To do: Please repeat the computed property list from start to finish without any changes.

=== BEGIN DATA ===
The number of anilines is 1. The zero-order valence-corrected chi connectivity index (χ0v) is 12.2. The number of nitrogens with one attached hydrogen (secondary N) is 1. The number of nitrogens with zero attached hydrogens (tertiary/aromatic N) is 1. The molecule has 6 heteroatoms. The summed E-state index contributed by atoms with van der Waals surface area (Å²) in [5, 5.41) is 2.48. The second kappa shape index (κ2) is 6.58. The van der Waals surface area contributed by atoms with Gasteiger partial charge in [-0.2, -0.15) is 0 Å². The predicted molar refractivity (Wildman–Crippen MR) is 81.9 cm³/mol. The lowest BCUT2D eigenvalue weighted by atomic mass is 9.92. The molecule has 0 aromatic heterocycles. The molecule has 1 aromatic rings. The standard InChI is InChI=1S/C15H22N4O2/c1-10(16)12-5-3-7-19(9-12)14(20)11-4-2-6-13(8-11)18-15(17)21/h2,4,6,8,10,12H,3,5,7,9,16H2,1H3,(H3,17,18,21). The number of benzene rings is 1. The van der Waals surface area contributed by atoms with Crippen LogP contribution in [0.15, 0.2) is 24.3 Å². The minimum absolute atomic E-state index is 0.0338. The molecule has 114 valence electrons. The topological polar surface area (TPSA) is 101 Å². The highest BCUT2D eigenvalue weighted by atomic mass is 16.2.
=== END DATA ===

The number of anilines is 1. The zero-order valence-corrected chi connectivity index (χ0v) is 12.2. The number of nitrogens with one attached hydrogen (secondary N) is 1. The number of nitrogens with zero attached hydrogens (tertiary/aromatic N) is 1. The molecule has 6 heteroatoms. The summed E-state index contributed by atoms with van der Waals surface area (Å²) in [5, 5.41) is 2.48. The second kappa shape index (κ2) is 6.58. The van der Waals surface area contributed by atoms with Gasteiger partial charge in [-0.2, -0.15) is 0 Å². The predicted molar refractivity (Wildman–Crippen MR) is 81.9 cm³/mol. The lowest BCUT2D eigenvalue weighted by atomic mass is 9.92. The molecule has 0 aromatic heterocycles. The molecule has 1 aromatic rings. The standard InChI is InChI=1S/C15H22N4O2/c1-10(16)12-5-3-7-19(9-12)14(20)11-4-2-6-13(8-11)18-15(17)21/h2,4,6,8,10,12H,3,5,7,9,16H2,1H3,(H3,17,18,21). The number of benzene rings is 1. The van der Waals surface area contributed by atoms with Crippen LogP contribution in [0.15, 0.2) is 24.3 Å². The minimum absolute atomic E-state index is 0.0338. The molecule has 114 valence electrons. The topological polar surface area (TPSA) is 101 Å². The highest BCUT2D eigenvalue weighted by atomic mass is 16.2.